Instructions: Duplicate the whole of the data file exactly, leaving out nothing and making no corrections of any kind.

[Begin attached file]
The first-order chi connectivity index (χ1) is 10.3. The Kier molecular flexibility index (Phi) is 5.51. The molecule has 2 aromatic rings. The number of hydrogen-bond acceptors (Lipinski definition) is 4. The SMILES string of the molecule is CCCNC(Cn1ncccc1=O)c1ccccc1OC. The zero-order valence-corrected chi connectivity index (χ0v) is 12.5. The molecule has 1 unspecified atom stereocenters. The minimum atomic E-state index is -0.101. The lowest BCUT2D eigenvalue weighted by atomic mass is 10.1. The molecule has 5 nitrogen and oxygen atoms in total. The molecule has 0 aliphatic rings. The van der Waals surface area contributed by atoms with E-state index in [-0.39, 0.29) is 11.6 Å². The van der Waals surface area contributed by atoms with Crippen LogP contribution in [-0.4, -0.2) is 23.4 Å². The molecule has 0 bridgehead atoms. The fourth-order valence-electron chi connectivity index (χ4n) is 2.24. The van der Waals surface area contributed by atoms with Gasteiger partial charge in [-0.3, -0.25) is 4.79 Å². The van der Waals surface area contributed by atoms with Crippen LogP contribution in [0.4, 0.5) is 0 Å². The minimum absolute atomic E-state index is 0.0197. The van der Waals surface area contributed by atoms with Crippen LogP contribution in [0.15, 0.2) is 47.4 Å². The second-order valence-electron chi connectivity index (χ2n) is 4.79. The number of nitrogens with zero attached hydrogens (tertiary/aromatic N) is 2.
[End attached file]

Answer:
The first-order chi connectivity index (χ1) is 10.3. The Kier molecular flexibility index (Phi) is 5.51. The molecule has 2 aromatic rings. The number of hydrogen-bond acceptors (Lipinski definition) is 4. The SMILES string of the molecule is CCCNC(Cn1ncccc1=O)c1ccccc1OC. The zero-order valence-corrected chi connectivity index (χ0v) is 12.5. The molecule has 1 unspecified atom stereocenters. The minimum atomic E-state index is -0.101. The lowest BCUT2D eigenvalue weighted by atomic mass is 10.1. The molecule has 5 nitrogen and oxygen atoms in total. The molecule has 0 aliphatic rings. The van der Waals surface area contributed by atoms with E-state index in [-0.39, 0.29) is 11.6 Å². The van der Waals surface area contributed by atoms with Crippen LogP contribution in [-0.4, -0.2) is 23.4 Å². The molecule has 0 bridgehead atoms. The fourth-order valence-electron chi connectivity index (χ4n) is 2.24. The van der Waals surface area contributed by atoms with Gasteiger partial charge in [-0.3, -0.25) is 4.79 Å². The van der Waals surface area contributed by atoms with Crippen LogP contribution in [0.4, 0.5) is 0 Å². The minimum absolute atomic E-state index is 0.0197. The van der Waals surface area contributed by atoms with Crippen LogP contribution in [0.15, 0.2) is 47.4 Å². The second-order valence-electron chi connectivity index (χ2n) is 4.79. The number of nitrogens with zero attached hydrogens (tertiary/aromatic N) is 2.